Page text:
Future Aviation Fuel Efficiency and Climate Change

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Better ways to fly using less.

What it is

Aviation produces up to 5% of national carbon emissions in countries like the UK, growing every year  - 2% globally.  However, because of the relative impact of vapour trails, cirrhus cloud formation and other factors, it is likely that this 2% represents 3.5% - 5% of the total human impact of global warming.  Many aircraft flying today were made over 25 years ago and waste fuel. Simple steps can be taken to improve fuel efficiency in older planes – by as much as 7%.

How it works

When aviation fuel was cheap, manufacturers were lazy about fuel economy in wing and body design, and buyers were reluctant to pay extra for these features.  An example is the ends of wings, which cause air turbulence during flight.  By adding sky-pointing tips, fuel economy can be improved by up to 7% in the case of Learjets and 3.5% in Jumbo jets (Boeing 747-400).  Raked wing tips (altering the shape of the whole wing) can also improve efficiency in larger planes by up to 4.5%.

New planes are already 70% more efficient than 40 years ago and 20% better than 10 years ago.   We can expect a further 25% energy saving by 2020 for new planes – better than 3 litres of fuel per passenger per 100km flown – better than a small car could provide in 2010.

Expect fuel economy also to be improved by:

-      Fuller plane occupancy – almost all the weight of a large plane is the plane itself plus fuel carried, so the cost of extra passengers is marginal.  For example an empty 747-400 weighs around 340,000 pounds, which increases on takeoff to 800,000 – but only 250,000 pounds is actual passengers or cargo – the rest of the addition is almost all fuel.  A single extra passenger is only 150 pounds extra in weight (plus a small amount of additional fuel).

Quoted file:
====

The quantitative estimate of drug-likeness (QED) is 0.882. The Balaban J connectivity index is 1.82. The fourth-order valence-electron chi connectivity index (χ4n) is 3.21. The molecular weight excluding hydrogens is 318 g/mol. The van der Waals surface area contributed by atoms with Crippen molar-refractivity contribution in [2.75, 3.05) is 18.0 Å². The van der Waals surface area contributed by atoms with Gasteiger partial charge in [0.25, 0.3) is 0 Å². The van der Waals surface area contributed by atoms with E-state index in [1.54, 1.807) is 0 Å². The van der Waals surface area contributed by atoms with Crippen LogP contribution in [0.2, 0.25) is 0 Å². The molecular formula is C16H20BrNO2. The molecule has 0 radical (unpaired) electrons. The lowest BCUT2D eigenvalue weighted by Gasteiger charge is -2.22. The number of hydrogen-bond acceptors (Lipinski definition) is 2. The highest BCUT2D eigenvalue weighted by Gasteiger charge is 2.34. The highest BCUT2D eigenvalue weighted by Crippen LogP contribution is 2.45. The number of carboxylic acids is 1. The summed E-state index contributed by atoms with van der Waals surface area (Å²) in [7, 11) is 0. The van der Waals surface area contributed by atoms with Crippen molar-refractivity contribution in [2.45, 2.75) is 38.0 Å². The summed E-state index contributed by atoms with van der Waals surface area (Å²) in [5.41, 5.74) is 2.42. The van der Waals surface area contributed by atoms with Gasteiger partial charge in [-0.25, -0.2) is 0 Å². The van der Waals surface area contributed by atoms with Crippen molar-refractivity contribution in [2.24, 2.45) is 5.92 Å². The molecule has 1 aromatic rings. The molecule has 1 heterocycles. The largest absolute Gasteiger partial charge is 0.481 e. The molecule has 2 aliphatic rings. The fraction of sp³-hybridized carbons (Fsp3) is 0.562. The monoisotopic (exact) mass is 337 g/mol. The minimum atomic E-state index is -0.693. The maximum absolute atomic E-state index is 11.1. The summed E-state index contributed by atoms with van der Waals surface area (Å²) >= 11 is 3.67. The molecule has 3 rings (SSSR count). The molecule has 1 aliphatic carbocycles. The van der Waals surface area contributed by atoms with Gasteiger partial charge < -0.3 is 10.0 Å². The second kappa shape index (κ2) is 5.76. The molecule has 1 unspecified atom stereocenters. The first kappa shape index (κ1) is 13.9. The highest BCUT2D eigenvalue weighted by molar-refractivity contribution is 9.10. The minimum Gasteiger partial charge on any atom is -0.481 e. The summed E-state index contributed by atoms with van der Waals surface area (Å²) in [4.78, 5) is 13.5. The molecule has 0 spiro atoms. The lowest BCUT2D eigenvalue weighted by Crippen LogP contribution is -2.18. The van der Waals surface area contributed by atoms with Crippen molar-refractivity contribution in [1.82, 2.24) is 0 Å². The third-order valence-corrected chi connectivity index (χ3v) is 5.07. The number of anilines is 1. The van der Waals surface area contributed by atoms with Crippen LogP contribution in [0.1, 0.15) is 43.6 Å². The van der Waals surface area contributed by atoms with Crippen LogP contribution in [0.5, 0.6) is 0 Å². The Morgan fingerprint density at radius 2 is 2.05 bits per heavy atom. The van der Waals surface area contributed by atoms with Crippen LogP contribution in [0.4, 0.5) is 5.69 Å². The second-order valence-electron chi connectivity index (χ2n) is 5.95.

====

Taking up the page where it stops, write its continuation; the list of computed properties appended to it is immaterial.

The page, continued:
-      Better air traffic control, including more direct air routes, and more efficient operations (more passengers per flight).  This can reduce fuel use by up to 18% on short haul flights.  All flights into Heathrow for example have to timetable an average 15-20 minutes onto journey times because of congestion – which is very significant on short haul services.

-      Flying slightly more slowly.

-      Steeper landing paths.

-      Increased use of turboprop aircraft for shorter distances (better fuel use)

Why this all matters

Carbon emissions from flying doubled from 1990 to 2004, will double again in the next 20 years, and are now the fastest growing cause of global warming.   The aviation industry is under intense pressure to reduce emissions per mile flown, especially as aviation fuel is untaxed which means flying has a huge (unfair) economic advantage over driving the same distance.


As we can see, the technology is here already to make huge energy savings in aviation.  However retrofitting older aircraft is expensive, and these less efficient planes can fly for 20-30 years more if well maintained.  It will therefore be a very long time before less efficient planes have all been retired or refitted.  Replacing old planes is certainly an effective strategy:  for example Alaska Airlines will save 18% of fuel by replacing MD-80 planes with 737-800s.  But what happens to the old ones?  History shows they usually land up being sold to less wealthy airlines in emerging nations – so continuing their inefficient working lives.

Business opportunity

Since at least 30% of aviation costs are fuel, airlines also have strong economic reasons to reduce carbon use.  There are hundreds of small and large opportunities in the aviation industry to help create further efficiencies in how fuel is used during flight, and in how efficiently each flight is utilised to carry cargo or passengers.

Read more on aviation fuel efficiency and greener airlines / air travel.


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